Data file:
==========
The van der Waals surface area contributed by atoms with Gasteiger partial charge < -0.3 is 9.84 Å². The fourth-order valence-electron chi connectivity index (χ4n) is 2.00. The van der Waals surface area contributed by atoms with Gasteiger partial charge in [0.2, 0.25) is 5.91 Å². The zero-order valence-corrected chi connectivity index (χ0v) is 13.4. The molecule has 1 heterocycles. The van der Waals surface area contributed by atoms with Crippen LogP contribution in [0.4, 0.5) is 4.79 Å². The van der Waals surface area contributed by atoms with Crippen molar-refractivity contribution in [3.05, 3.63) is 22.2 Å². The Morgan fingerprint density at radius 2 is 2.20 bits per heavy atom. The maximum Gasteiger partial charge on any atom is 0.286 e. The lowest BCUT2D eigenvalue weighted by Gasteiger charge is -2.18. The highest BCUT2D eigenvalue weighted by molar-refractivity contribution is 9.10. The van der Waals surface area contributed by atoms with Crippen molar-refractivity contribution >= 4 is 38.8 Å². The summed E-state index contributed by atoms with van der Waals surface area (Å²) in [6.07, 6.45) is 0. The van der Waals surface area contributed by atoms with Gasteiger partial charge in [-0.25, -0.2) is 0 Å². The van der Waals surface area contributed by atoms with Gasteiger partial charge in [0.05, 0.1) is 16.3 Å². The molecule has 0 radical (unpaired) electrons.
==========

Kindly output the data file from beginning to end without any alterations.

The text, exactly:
The van der Waals surface area contributed by atoms with Gasteiger partial charge < -0.3 is 9.84 Å². The fourth-order valence-electron chi connectivity index (χ4n) is 2.00. The van der Waals surface area contributed by atoms with Gasteiger partial charge in [0.2, 0.25) is 5.91 Å². The zero-order valence-corrected chi connectivity index (χ0v) is 13.4. The molecule has 1 heterocycles. The van der Waals surface area contributed by atoms with Crippen LogP contribution in [0.4, 0.5) is 4.79 Å². The van der Waals surface area contributed by atoms with Crippen molar-refractivity contribution in [3.05, 3.63) is 22.2 Å². The Morgan fingerprint density at radius 2 is 2.20 bits per heavy atom. The maximum Gasteiger partial charge on any atom is 0.286 e. The lowest BCUT2D eigenvalue weighted by Gasteiger charge is -2.18. The highest BCUT2D eigenvalue weighted by molar-refractivity contribution is 9.10. The van der Waals surface area contributed by atoms with Crippen molar-refractivity contribution >= 4 is 38.8 Å². The summed E-state index contributed by atoms with van der Waals surface area (Å²) in [6.07, 6.45) is 0. The van der Waals surface area contributed by atoms with Gasteiger partial charge in [-0.25, -0.2) is 0 Å². The van der Waals surface area contributed by atoms with Gasteiger partial charge in [0.05, 0.1) is 16.3 Å². The molecule has 0 radical (unpaired) electrons.